Banking giant under fire for alleged international law breaches
An international law claim has been launched against a big four bank in an attempt to hold the financial institution accountable for its financing of fossil fuel projects that contribute to the climate crisis.
Australian bushfire victims are joining with Friends of the Earth Australia to launch the complaint under international legal standards, which was delivered to ANZ’s Melbourne headquarters at 10am Thursday morning.
According to a statement from Friends of the Earth, the official complaint against the bank is being brought under the guidelines of the Organisation for Economic Co-operation and Development (OECD).
The complaint alleges that ANZ has failed to “meaningfully adhere to the Paris Agreement reduction targets across its lending portfolio”.
Citing the bank’s positioning as Australia’s largest financier of fossil fuel industries, the complaint also alleges the bank’s failure to disclose the full extent of its lending emissions is a breach of the guidelines.
Friends of the Earth has also flagged ANZ’s December 2019 failure to act on the climate emergency at the annual AGM, noting: “the board successfully opposed a shareholder revolt to bring the bank’s investments in line with the Paris climate agreement which received a substantial 15 per cent of the votes”.
The complaint has been submitted to the Australian government’s OECD National Contact Point (NCP), which is responsible for hearing complaints of corporate wrongdoing under the OECD guidelines.
According to Friends of the Earth, the complaint demands the bank “disclose its high-risk greenhouse gas emissions, including indirect emissions resulting from its business lending and investment portfolio”.
It also calls for the bank to “publish ambitious, concrete, and measurable targets to lower its indirect greenhouse gas emissions to limit global warming to 1.5 degrees Celsius”.
The complaint submits that for ANZ to meet Paris Agreement targets, it requires its divestment from fossil fuel industries, including a bank-wide ban on financing new coal-fired power plants.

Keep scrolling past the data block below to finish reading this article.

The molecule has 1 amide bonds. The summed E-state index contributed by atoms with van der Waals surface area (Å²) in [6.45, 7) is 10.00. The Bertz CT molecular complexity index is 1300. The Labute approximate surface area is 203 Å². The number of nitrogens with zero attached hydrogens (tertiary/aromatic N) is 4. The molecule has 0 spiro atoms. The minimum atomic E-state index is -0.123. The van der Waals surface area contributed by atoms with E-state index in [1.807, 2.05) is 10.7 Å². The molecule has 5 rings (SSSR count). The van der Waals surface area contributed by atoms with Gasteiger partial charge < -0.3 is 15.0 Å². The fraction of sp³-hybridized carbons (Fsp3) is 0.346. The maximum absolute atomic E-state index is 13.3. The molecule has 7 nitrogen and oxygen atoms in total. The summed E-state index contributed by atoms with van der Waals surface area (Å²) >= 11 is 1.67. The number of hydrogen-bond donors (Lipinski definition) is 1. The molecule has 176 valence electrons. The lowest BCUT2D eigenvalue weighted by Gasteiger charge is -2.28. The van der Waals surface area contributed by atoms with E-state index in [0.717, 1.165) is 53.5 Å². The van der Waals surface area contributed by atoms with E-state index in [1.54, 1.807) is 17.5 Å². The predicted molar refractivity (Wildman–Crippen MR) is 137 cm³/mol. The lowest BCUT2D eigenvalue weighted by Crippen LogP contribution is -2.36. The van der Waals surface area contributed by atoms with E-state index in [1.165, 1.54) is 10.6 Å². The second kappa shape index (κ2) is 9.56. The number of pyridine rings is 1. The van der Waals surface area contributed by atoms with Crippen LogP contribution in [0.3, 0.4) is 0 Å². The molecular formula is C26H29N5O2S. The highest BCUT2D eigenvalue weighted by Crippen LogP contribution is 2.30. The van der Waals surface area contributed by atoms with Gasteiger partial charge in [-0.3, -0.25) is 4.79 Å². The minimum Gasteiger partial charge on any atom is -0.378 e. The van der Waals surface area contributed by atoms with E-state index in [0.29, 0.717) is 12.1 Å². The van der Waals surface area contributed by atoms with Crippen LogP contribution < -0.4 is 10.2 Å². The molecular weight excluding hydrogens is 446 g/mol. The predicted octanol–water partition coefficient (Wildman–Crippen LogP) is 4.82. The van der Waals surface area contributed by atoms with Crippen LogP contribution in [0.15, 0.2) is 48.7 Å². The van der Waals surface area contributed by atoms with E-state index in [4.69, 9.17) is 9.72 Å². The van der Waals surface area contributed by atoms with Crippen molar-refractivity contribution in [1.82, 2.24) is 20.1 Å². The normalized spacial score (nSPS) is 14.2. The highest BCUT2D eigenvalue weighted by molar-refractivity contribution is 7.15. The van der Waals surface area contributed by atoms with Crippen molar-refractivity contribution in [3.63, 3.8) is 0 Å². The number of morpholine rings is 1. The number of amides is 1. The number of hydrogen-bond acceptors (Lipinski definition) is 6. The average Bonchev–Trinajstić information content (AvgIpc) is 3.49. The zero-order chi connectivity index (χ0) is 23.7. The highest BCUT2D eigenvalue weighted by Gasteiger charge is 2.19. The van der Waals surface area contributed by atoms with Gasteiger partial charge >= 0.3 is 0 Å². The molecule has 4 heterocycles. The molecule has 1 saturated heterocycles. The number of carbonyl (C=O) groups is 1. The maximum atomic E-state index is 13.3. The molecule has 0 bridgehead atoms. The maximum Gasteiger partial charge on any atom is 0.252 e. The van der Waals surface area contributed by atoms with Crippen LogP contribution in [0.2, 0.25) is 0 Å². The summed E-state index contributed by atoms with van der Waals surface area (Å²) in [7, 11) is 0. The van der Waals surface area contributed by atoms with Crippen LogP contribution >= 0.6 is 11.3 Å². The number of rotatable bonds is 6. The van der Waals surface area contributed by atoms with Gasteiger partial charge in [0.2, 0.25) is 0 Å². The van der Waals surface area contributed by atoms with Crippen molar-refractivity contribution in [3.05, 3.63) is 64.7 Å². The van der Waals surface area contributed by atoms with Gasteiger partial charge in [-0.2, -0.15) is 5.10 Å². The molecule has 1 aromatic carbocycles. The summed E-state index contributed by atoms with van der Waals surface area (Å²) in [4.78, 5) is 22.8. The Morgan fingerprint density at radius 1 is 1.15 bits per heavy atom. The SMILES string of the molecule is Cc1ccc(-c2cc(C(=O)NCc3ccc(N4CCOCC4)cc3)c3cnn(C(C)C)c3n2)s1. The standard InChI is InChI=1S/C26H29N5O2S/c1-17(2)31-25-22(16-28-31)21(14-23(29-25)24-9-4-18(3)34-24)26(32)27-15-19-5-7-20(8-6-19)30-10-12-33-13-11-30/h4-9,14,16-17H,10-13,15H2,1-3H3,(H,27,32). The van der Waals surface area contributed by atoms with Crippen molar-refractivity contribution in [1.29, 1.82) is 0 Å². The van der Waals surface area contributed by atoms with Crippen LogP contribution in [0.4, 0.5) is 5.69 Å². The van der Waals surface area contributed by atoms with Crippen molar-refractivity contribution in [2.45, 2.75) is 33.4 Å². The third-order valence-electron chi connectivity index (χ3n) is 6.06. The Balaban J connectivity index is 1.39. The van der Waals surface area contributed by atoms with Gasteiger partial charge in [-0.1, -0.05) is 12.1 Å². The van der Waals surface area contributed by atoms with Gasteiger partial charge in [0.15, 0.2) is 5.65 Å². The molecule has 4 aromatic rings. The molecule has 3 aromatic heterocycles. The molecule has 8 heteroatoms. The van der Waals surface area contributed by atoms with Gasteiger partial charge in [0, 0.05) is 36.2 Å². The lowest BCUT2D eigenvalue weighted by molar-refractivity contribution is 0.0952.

The statement reported that since the 2015 Paris Agreement alone, “ANZ has lent $8.76 billion to the fossil fuel sector and expansionary projects, enabling the emission of 2.8 billion tonnes of carbon dioxide”.
It also claimed the big four bank’s investment in coal has increased 34 per cent over the last two years and is the largest fossil fuel financier of the big four Australia banks.
A co-complainant in the case, Jack Egan, said he had joined the climate case so “we don’t have to go through these disastrous or worse fires every year”.
“We are not seeking damages or compensation from ANZ, I just want them to stop fueling dangerous climate change,” he continued.
Friends of the Earth legal officer Emila Nazari said “Australia is burning and yet ANZ continues to invest billions of dollars in climate-wrecking projects.”
“It is illegal for someone to light a bushfire, and we believe it is illegal for companies to finance the burning of our common home,” she commented, calling the case “one of many to come against climate criminals”.
The legal action being taken against the bank comes under three categories:
- non-disclosure of scope 3 (including lending) emissions throughout ANZ sustainability reports and climate change disclosures;
- inadequate systems of due diligence and environmental management due to ANZ’s continued investment in fossil fuels, and lack of policies to reduce investment in major fossil fuel industries such as coal, oil and has; and
- misleading the public and consumers by publicly supporting the Paris Agreement targets, while continuing to invest in projects that undermine the meeting of those targets.
Friends of the Earth said the complaint was inspired by a successful complaint brought by Friends of the Earth Netherlands, Oxfam and Greenpeace against ING bank before the Dutch NCP.
That complaint was brought under the same rules that will be applied in this case.
As a result, ING committed to measuring and disclosing its own indirect carbon emissions, and began steering its lending portfolio towards alignment with the Paris Agreement’s “well-below” 2 degrees goal.
Friends of the Earth believes that case will “set a strong precedent for a similar outcome against ANZ here in Australia”.
According to reports, the complaint has received support from groups on the frontline of climate change.
Bangladesh Environmental Lawyers Association (BELA) chief executive Syeda Rizwana Hasan has expressed support for the case “because fossil fuel projects financed by international banks like ANZ often have more emissions than Bangladesh, yet it is our people who are suffering from the flooding and famine caused by climate change”.